In one shot, for example, the handheld camera wades around students in an elementary school classroom as Melanie, their teacher, talks to them. What could be a random walk among the characters in a lesser director's hands becomes an incisive look at individual reactions to Melanie's words. Children with more interesting responses are given priority, as the camera seems to almost accidentally face them when they react. The individuality of each supporting character is thus made clear, as highlighted reactions show off the fact that not all children in this otherwise fairly homogeneously depicted class are identical. Another shot shows Melanie and Tina in a crowd of people talking at a party. The shot might feel utilitarian a first, until Tina is seen off to the side (in a place that would have been out of the frame in many other angles) reacting to Melanie's words.

Even if Melanie is the main character of the film, the camera seems just as intent on capturing the way in which the world around her interacts with her as it is with showing her actions. Melanie's development is not so much internal as relationship-based, and her sense of self-worth is reliant on how her environment responds to her actions. By making sure the environment is constantly visible (and in such an unobtrusive, elegant, and natural way), THE FOREST FOR THE TREES reveals the concerns at its character's heart.

3 members like this review
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top reviewer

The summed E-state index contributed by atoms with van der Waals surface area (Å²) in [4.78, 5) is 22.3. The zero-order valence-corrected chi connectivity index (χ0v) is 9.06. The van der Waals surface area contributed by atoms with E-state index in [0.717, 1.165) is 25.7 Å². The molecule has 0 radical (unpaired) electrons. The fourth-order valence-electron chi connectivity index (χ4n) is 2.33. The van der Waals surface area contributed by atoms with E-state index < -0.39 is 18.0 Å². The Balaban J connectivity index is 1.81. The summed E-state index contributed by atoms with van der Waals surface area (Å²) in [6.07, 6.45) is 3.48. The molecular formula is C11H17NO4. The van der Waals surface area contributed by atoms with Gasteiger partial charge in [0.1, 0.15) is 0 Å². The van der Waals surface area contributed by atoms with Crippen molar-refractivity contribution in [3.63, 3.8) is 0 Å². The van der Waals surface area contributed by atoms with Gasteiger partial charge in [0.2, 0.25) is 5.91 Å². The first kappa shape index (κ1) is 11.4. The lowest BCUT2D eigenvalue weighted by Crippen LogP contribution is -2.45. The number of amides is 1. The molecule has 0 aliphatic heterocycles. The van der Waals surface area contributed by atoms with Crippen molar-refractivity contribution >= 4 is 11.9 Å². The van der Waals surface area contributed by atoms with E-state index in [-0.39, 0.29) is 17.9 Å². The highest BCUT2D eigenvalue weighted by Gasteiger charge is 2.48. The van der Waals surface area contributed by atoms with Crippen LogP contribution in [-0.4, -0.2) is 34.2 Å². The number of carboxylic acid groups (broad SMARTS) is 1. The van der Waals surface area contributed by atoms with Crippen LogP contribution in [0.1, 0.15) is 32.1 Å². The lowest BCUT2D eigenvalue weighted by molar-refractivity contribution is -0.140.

I liked this movie. If you've ever taught kids in 7th to 9th grade you can relate to her hellish job. The parent who thought her brat's horrible behavior was the teacher's fault is very typical, sadly. The ending vexed me, though. I thought the worst was going to happen, then I wondered if it DID happen, and the almost spiritual/fantastic ending was a metaphor for that tragic event I was predicting. Definitely worth watching!

3 members like this review

Sad. Sad. Sad. I haven't cringed this much in a long time, but I couldn't look away from the train wreck I knew was coming. Extremely well acted.

2 members like this review
180311.small
top reviewer

It was so painful to watch moments of Melanie trying to be a part of her world - to connect. Did she take the back seat and let her life spin out, or did she just enjoy the ride?

1 member likes this review

Though the cinematography was poor, the acting was compelling and the narrative unsparing, portraying realistically the wages of isolation and despair at not being able to master one's circumstances. Melanie descends, as we all could, into a desperate need for positive human contact, which leads to a self-destructive end. But for those who live alone in a place without friends, this is a scenario that is all too possible, and real.

1 member likes this review

sad..just like the comment below. i could relate to her in a lot of ways I even sub for schools for a few yrs (a lot) ..burned out and did not go back to follow up..especially after my own kids left the house. I didn't give this movie a five. However, her acting was really goo..and the movie and what she went through with that friend was horrible. I wish she could have rose above all that bullshit and asshole friends. maybe she did at the end by getting rid of her friends crap and driving away .. just weird. I thought she'd put those kids in line, clean her house and tell her friend to go get fucked. Sometimes life or things don't wk out that way. i must have liked this movie since I'm writing so much about it. Feel like I'm going in circles. On a funny or realistic note she probably lost her job (or maybe she wanted and left that way on purpose...lol write when the class seemed under control). Now she can go home and clean up her house or better yet move out of that place ...or stayed made her life look great so her asshole ugly friend/neighbor would be jealous... (ONE OF THOSE MOVIES THAT LEAVES YOU WITH SO MANY SCENARIOS IT CAN GO AT THE END!).

This movie really bored me and it was really hard to get through it. I did not like it.